Prévalence de l’obésité de l’enfant et facteurs parentaux associés à travers les strates socio-économiques à Ankara (Turquie)

Translated title of the contribution: Prevalence of childhood obesity and related parental factors across socioeconomic strata in Ankara, Turkey

Mahmut S. Yardim, L. Hilal Özcebe, Ozgur M. Araz, Sarp Uner, Sheng Li, Hande Konsuk Unlu, Umut Ece Arslan, Nazmi Bilir, Terry T. Huang

Research output: Contribution to journalArticle

1 Scopus citations


Background: Among low-and middle-income nations, the highest prevalence of child overweight and associated metabolic disorders has been found in Middle Eastern and Eastern European countries. Obesity has been on the rise in Turkey and past research has shown regional variations among adults. However, the prevalence of childhood obesity in different socioeconomic groups in the largest metropolitan areas in the country has not been reported. Aims: This study aimed to investigate the prevalence of child obesity with a population-representative, SES-stratified random sample with objective measures of body mass index (BMI) in the capital city of Turkey. Methods: Weight status was measured by the WHO growth curve and analyzed by socioeconomic status (SES), sex, and parental factors in a population-representative sample of 2066 parent-child dyads. Chi-square and logistic regression were conducted. Results: Rates of overweight and obesity were 21.2% and 14.6% (35.8% combined) but significantly higher in high (24.5% and 18.9%) vs. low SES (20.1% and 13.8%) (P = 0.02). Boys were at higher risk for obesity than girls, especially in high vs. low SES (Odds Ratio [OR] = 3.0 [95% CI: 1.4–6.5] vs. 1.7 [95% CI: 1.2–2.5]). Having both parents being overweight or obese increased the risk for obesity, particularly in medium and high SES (OR = 5.8 [95% CI: 2.3–14.1]) and 6.3 (95% CI: 1.5–26.2). Conclusions: Higher maternal education was a risk factor in low-to-medium but not high SES. In Ankara, child overweight and obesity appears to be 1.5 times more prevalent than national estimates. Higher SES may signify greater exposure to an obesogenic environment and greater obesity risk.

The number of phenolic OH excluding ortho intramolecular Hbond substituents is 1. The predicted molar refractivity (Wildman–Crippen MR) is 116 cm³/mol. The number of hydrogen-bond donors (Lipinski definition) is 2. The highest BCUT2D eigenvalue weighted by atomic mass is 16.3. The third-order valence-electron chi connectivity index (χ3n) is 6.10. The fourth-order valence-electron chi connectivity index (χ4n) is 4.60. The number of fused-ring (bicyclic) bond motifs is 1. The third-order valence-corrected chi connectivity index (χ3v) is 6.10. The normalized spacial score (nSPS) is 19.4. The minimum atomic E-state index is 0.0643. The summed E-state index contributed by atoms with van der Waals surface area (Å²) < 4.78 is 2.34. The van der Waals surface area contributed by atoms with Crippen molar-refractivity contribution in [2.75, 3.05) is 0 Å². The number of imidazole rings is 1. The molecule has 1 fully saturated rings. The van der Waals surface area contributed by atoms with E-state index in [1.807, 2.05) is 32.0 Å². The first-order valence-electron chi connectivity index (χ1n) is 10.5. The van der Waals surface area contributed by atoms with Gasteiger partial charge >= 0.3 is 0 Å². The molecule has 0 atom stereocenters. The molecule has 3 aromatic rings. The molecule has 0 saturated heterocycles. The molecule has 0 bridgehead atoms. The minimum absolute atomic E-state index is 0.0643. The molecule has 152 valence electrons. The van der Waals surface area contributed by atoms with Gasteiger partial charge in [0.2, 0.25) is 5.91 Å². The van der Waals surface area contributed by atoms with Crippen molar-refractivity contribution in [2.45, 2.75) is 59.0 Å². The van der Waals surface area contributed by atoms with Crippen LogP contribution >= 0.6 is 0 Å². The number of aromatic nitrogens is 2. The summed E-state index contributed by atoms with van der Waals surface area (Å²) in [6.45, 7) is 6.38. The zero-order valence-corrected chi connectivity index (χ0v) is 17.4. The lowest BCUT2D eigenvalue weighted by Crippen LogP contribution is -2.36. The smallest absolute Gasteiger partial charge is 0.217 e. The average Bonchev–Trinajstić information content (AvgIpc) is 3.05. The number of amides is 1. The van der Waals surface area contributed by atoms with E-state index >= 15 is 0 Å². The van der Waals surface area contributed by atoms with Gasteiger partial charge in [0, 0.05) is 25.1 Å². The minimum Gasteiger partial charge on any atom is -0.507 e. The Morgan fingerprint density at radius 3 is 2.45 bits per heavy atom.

Original languageFrench
Pages (from-to)374-384
Number of pages11
JournalEastern Mediterranean Health Journal
Issue number6
StatePublished - Jun 2019



  • Childhood obesity
  • Parent
  • School
  • Socioeconomic status
  • Turkey

ASJC Scopus subject areas

  • Medicine(all)

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